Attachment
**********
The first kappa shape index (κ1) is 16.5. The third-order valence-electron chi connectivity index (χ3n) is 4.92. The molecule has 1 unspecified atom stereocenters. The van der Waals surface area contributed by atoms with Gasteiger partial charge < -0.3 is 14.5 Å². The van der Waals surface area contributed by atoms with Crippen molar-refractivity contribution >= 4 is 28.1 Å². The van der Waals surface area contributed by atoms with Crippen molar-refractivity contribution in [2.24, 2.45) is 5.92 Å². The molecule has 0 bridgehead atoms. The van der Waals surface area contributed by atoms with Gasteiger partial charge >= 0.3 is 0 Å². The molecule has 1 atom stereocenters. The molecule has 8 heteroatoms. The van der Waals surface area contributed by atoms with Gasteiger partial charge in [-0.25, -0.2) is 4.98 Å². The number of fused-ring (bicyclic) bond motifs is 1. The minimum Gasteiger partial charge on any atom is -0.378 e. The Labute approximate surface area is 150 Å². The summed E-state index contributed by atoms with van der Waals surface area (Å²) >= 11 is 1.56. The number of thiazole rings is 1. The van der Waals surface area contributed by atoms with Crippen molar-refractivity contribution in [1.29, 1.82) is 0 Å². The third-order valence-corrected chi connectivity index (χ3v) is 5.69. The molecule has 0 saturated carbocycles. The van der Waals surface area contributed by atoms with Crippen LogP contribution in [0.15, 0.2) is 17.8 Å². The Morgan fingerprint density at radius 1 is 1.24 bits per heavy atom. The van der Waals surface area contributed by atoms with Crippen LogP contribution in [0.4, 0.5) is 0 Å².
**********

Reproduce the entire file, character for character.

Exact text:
The first kappa shape index (κ1) is 16.5. The third-order valence-electron chi connectivity index (χ3n) is 4.92. The molecule has 1 unspecified atom stereocenters. The van der Waals surface area contributed by atoms with Gasteiger partial charge < -0.3 is 14.5 Å². The van der Waals surface area contributed by atoms with Crippen molar-refractivity contribution >= 4 is 28.1 Å². The van der Waals surface area contributed by atoms with Crippen molar-refractivity contribution in [2.24, 2.45) is 5.92 Å². The molecule has 0 bridgehead atoms. The van der Waals surface area contributed by atoms with Gasteiger partial charge >= 0.3 is 0 Å². The molecule has 1 atom stereocenters. The molecule has 8 heteroatoms. The van der Waals surface area contributed by atoms with Gasteiger partial charge in [-0.25, -0.2) is 4.98 Å². The number of fused-ring (bicyclic) bond motifs is 1. The minimum Gasteiger partial charge on any atom is -0.378 e. The Labute approximate surface area is 150 Å². The summed E-state index contributed by atoms with van der Waals surface area (Å²) >= 11 is 1.56. The number of thiazole rings is 1. The van der Waals surface area contributed by atoms with Crippen molar-refractivity contribution in [1.29, 1.82) is 0 Å². The third-order valence-corrected chi connectivity index (χ3v) is 5.69. The molecule has 0 saturated carbocycles. The van der Waals surface area contributed by atoms with Crippen LogP contribution in [0.15, 0.2) is 17.8 Å². The Morgan fingerprint density at radius 1 is 1.24 bits per heavy atom. The van der Waals surface area contributed by atoms with Crippen LogP contribution in [0.4, 0.5) is 0 Å².